to advocate. We have given con- upon a new career and will advance
siderable time to the investigation of ! in wealth and fame. This is the cer
this matter, says the Mountaineer, and j tain future, but the time can be has
thcrefore are supposed to know of j tenC(i hY energetic work and the
what we write. There are at pres- ' dissimioation of information that
ent several ronfps in pnntomnbiii.n
of being built. The people of the
northern portion of the Willamette
Valley are trying to build a road
from Portland to Sacramento, and al
ready have commenced tlie prelimis
nary arrangements. The people of
central Oregon are workin? for a
branch road to tap the Central Pa -
cific at tlie Bend of the Humboldt,
passing through a beautiful and fer
tile country in the southern portion
of our State, and crossing the Cas
cade mountains rear Eugene City,
and thcuce to Sacramento. This
route passes through a fine agricultu
ral country and deserves considera
tion; but for the present, is not as
direct a one as we should wish to see
the road come. The Northern Pa
cific route we believe will be down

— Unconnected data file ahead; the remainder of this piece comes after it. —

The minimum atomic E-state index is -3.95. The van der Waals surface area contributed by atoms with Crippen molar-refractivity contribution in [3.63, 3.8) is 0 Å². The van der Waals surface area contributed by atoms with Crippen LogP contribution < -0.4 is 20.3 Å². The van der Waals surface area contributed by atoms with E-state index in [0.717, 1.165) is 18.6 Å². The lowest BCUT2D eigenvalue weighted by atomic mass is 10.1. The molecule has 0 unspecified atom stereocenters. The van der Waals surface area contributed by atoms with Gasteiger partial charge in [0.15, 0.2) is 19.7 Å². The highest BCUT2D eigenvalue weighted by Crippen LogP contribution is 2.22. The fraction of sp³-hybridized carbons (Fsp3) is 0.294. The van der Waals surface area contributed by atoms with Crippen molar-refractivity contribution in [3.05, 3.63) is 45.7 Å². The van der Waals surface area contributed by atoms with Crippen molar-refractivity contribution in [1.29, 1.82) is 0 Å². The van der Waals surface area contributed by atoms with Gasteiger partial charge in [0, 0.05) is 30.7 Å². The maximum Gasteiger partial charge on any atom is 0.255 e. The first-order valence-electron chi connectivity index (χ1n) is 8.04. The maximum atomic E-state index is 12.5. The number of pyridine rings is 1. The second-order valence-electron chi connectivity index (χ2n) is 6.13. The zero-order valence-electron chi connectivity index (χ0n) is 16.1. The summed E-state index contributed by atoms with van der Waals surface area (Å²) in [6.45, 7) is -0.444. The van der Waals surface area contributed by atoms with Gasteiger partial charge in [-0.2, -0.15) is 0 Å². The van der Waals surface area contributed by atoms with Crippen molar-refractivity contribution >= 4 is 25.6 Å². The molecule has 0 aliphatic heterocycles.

the Columbia river, via the Pen
d'Oreillo Lake country, the Dalles,
Cascades, Vancouver, Monticello,
and thence to some place on Pugot
Sound. But. the route in which, for
the present, we of the Columbia
River Basin are directly concerned,
is the following one: Tapping the
Central Pacific at a point on Snake
river that is navigable for steamboats,
which we have been informed is less
than one hundred anl fifty miles
from the present location of the road,
then -connecting with the O. S. N.
Company's steamboats to Olds' Per-
1 -ttH-l'l .1 .,
I ry. r roin u;u s r erry there would
J be another portage of about one
1 hundred and fifty miles to tlie Co
( lumbia river. Thus connectincr us
...... i. .!.., .i....: . .
uiLii Lilt: i ri-iiii. it: -s nv i .i 1 1 n i
boat, probably as soon as tlie grand
. , . -n l t i c i"
truiiii will be completed to San Iran
! ciseo. This route, to our mind.
pear3 tJie bcst anj most practicable,
r,,, . , , , , , ., .
i ot; miiuuui yi lUiiu 10 uu OUUL lO
make the connection is very small
compared to the Eugene City enter
prise. This would be considered as a
temporary arrangement, but as the
business increased the entire road
could be finished to the natural ter
minQS of thesc rQa puet gf)und
Vwm ou. gcographical position, we
of Uljs sectjon of
countrv, are sure to
secure our portion of the advantages
to be gained by either or all of these
routes, and we only regret that they
cannot all be built at the present
time. All that we want is popula
tion farmers to fill up our valleys
with their thousands of herds of stock
to eat up the millions of tons of
grass that wastes upon our hills every
year. Woolen mills and manufac
tories of all kinds, and in a few years
we would become the wealthiest and
most prosperous people on the face